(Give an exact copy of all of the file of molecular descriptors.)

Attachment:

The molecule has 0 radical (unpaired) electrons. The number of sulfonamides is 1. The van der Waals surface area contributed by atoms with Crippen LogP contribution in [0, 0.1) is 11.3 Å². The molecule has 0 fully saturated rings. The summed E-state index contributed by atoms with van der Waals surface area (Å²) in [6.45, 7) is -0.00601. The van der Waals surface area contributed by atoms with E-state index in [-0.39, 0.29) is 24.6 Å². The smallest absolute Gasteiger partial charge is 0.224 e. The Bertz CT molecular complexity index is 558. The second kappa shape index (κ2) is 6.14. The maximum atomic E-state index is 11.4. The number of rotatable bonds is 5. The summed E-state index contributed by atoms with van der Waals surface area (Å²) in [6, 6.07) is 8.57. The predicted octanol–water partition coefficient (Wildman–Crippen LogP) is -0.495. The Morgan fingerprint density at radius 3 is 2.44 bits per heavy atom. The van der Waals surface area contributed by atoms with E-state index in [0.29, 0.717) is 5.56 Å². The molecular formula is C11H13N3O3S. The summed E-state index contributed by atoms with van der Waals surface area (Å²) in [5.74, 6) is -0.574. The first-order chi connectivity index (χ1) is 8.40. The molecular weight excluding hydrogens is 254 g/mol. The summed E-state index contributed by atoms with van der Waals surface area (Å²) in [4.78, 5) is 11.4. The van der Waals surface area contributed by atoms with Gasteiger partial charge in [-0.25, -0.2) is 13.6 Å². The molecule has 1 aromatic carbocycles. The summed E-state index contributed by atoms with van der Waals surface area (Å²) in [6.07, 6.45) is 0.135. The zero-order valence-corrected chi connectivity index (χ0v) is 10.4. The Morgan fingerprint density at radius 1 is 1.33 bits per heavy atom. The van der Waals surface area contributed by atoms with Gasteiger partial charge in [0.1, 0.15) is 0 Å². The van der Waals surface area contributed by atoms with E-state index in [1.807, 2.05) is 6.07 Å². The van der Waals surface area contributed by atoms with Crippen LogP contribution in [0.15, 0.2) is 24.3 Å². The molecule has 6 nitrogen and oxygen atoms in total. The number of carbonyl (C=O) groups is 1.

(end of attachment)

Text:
The molecule has 0 radical (unpaired) electrons. The number of sulfonamides is 1. The van der Waals surface area contributed by atoms with Crippen LogP contribution in [0, 0.1) is 11.3 Å². The molecule has 0 fully saturated rings. The summed E-state index contributed by atoms with van der Waals surface area (Å²) in [6.45, 7) is -0.00601. The van der Waals surface area contributed by atoms with E-state index in [-0.39, 0.29) is 24.6 Å². The smallest absolute Gasteiger partial charge is 0.224 e. The Bertz CT molecular complexity index is 558. The second kappa shape index (κ2) is 6.14. The maximum atomic E-state index is 11.4. The number of rotatable bonds is 5. The summed E-state index contributed by atoms with van der Waals surface area (Å²) in [6, 6.07) is 8.57. The predicted octanol–water partition coefficient (Wildman–Crippen LogP) is -0.495. The Morgan fingerprint density at radius 3 is 2.44 bits per heavy atom. The van der Waals surface area contributed by atoms with E-state index in [0.29, 0.717) is 5.56 Å². The molecular formula is C11H13N3O3S. The summed E-state index contributed by atoms with van der Waals surface area (Å²) in [5.74, 6) is -0.574. The first-order chi connectivity index (χ1) is 8.40. The molecular weight excluding hydrogens is 254 g/mol. The summed E-state index contributed by atoms with van der Waals surface area (Å²) in [4.78, 5) is 11.4. The van der Waals surface area contributed by atoms with Gasteiger partial charge in [-0.25, -0.2) is 13.6 Å². The molecule has 1 aromatic carbocycles. The summed E-state index contributed by atoms with van der Waals surface area (Å²) in [6.07, 6.45) is 0.135. The zero-order valence-corrected chi connectivity index (χ0v) is 10.4. The Morgan fingerprint density at radius 1 is 1.33 bits per heavy atom. The van der Waals surface area contributed by atoms with Gasteiger partial charge in [0.1, 0.15) is 0 Å². The van der Waals surface area contributed by atoms with E-state index in [1.807, 2.05) is 6.07 Å². The van der Waals surface area contributed by atoms with Crippen LogP contribution in [0.15, 0.2) is 24.3 Å². The molecule has 6 nitrogen and oxygen atoms in total. The number of carbonyl (C=O) groups is 1.